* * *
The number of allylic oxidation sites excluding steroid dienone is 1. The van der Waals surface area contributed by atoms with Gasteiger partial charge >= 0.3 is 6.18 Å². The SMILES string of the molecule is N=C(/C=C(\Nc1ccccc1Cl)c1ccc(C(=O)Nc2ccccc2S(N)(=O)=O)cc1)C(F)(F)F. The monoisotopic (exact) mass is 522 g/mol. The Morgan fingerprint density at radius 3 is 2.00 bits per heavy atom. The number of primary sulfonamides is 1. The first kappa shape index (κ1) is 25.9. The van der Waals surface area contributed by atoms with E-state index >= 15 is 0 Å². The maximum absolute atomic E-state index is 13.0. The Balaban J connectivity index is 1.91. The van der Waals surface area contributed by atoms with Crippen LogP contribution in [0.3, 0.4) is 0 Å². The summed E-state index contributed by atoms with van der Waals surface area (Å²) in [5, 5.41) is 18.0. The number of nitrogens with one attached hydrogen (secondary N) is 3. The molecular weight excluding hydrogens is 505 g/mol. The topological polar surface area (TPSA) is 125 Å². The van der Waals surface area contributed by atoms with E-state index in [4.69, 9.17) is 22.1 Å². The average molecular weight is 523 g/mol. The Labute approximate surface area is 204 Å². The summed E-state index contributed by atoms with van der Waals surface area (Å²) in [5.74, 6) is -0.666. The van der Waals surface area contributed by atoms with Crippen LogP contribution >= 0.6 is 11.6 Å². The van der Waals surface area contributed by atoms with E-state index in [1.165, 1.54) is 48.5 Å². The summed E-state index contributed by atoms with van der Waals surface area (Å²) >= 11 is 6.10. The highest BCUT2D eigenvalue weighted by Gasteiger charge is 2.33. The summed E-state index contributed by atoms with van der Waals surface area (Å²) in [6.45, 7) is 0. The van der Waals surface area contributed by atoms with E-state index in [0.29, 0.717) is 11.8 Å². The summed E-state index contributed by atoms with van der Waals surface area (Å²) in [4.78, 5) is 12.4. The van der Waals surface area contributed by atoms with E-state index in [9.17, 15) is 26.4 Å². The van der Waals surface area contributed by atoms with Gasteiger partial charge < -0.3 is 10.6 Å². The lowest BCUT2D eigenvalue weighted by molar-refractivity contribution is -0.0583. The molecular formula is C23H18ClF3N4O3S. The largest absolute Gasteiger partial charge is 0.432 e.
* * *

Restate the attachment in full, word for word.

The number of allylic oxidation sites excluding steroid dienone is 1. The van der Waals surface area contributed by atoms with Gasteiger partial charge >= 0.3 is 6.18 Å². The SMILES string of the molecule is N=C(/C=C(\Nc1ccccc1Cl)c1ccc(C(=O)Nc2ccccc2S(N)(=O)=O)cc1)C(F)(F)F. The monoisotopic (exact) mass is 522 g/mol. The Morgan fingerprint density at radius 3 is 2.00 bits per heavy atom. The number of primary sulfonamides is 1. The first kappa shape index (κ1) is 25.9. The van der Waals surface area contributed by atoms with E-state index >= 15 is 0 Å². The maximum absolute atomic E-state index is 13.0. The Balaban J connectivity index is 1.91. The van der Waals surface area contributed by atoms with Crippen LogP contribution in [0.3, 0.4) is 0 Å². The summed E-state index contributed by atoms with van der Waals surface area (Å²) in [5, 5.41) is 18.0. The number of nitrogens with one attached hydrogen (secondary N) is 3. The molecular weight excluding hydrogens is 505 g/mol. The topological polar surface area (TPSA) is 125 Å². The van der Waals surface area contributed by atoms with E-state index in [4.69, 9.17) is 22.1 Å². The average molecular weight is 523 g/mol. The Labute approximate surface area is 204 Å². The summed E-state index contributed by atoms with van der Waals surface area (Å²) in [5.74, 6) is -0.666. The van der Waals surface area contributed by atoms with Crippen LogP contribution >= 0.6 is 11.6 Å². The van der Waals surface area contributed by atoms with E-state index in [1.165, 1.54) is 48.5 Å². The summed E-state index contributed by atoms with van der Waals surface area (Å²) >= 11 is 6.10. The highest BCUT2D eigenvalue weighted by Gasteiger charge is 2.33. The summed E-state index contributed by atoms with van der Waals surface area (Å²) in [6.45, 7) is 0. The van der Waals surface area contributed by atoms with E-state index in [0.29, 0.717) is 11.8 Å². The summed E-state index contributed by atoms with van der Waals surface area (Å²) in [4.78, 5) is 12.4. The van der Waals surface area contributed by atoms with E-state index in [9.17, 15) is 26.4 Å². The van der Waals surface area contributed by atoms with Gasteiger partial charge < -0.3 is 10.6 Å². The lowest BCUT2D eigenvalue weighted by molar-refractivity contribution is -0.0583. The molecular formula is C23H18ClF3N4O3S. The largest absolute Gasteiger partial charge is 0.432 e.